The male is out of the picture by the time the female starts incubating. She will find a tree cavity or nest box and simply rearrange whatever material is already in it, plucking feathers from her breast as the eggs are laid to help keep them warm. A female will generally lay eight to thirteen (eleven is average) white, two-inch eggs, one every other day. Kennamer reported nest predation by animals including raccoons, rat snakes and red-headed woodpeckers. Raccoons and minks also prey on adults.

"Both wood ducks and hooded mergansers will lay eggs in each other's nests," says Kennamer, "and multiple female hooded mergansers will lay in the same nest." Since they have similar incubation times, at about a month, mixed broods are sometimes hatched and raised together, and there are even rare hybrids.

The young hatch with their eyes open, covered with down, which keeps them warm and makes them buoyant. They are called from the nest by the mother, plunging to the ground and following her to water, where they forage for insects, larvae, snails and tadpoles. Mothers are wary and will keep them out of sight in thick cover, and the young respond to predators by freezing in place or diving. The female will often feign a wound to attempt to draw a predator away. The young fly at about seventy days, not long after the mother has left them to their own devices.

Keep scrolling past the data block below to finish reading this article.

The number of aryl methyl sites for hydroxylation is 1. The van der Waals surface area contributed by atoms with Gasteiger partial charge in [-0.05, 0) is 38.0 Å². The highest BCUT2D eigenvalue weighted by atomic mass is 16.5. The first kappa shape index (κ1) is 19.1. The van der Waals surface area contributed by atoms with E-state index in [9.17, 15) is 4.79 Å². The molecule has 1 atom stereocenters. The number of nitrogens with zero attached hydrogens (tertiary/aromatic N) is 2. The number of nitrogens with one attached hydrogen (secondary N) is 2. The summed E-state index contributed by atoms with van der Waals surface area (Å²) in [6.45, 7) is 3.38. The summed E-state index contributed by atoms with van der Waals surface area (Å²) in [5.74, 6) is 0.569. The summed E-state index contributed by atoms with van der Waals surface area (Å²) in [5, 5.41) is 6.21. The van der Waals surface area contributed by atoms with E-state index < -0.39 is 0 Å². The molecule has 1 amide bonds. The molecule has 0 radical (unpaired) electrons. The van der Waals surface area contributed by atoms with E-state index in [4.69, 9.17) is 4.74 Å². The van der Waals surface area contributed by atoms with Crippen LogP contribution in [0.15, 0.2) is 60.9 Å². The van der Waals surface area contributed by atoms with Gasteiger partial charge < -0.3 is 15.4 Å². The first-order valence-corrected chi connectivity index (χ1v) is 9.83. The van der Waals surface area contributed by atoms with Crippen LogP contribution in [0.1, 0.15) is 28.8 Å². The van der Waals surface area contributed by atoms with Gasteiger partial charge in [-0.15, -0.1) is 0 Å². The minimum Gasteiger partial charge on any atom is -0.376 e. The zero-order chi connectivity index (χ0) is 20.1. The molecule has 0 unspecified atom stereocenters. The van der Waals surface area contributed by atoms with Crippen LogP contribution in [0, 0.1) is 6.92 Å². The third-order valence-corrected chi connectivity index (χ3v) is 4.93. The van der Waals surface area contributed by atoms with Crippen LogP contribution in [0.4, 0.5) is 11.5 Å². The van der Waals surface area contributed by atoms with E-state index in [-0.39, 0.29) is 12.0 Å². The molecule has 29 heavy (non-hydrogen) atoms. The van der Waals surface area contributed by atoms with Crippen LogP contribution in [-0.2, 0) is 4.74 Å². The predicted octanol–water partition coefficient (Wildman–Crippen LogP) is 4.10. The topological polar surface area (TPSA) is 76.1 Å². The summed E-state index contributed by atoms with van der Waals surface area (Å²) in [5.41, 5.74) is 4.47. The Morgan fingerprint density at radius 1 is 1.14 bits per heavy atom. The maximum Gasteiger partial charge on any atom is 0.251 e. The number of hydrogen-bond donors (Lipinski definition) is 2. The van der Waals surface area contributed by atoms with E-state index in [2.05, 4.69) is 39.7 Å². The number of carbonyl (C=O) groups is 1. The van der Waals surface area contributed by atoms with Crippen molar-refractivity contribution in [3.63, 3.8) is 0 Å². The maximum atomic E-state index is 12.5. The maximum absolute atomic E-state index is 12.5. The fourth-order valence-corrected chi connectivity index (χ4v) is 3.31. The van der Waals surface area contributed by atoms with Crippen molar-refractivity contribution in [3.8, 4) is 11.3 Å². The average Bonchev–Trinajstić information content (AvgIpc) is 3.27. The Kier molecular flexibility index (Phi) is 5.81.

Adults primarily eat fish, and their anything but duck-like bills are a key to their success. Thin and serrated, with a hooked nail on the end, the bills are designed to hold on to otherwise slippery fish. Agile swimmers and divers, mergansers paddle with their heads underwater and dive after fish they spot. It helps that they have a third, transparent eyelid. Besides fish, adults will also eat crayfish, frogs, small crabs, clams and insects. Muscular gizzards help them grind down any shellfish they ingest.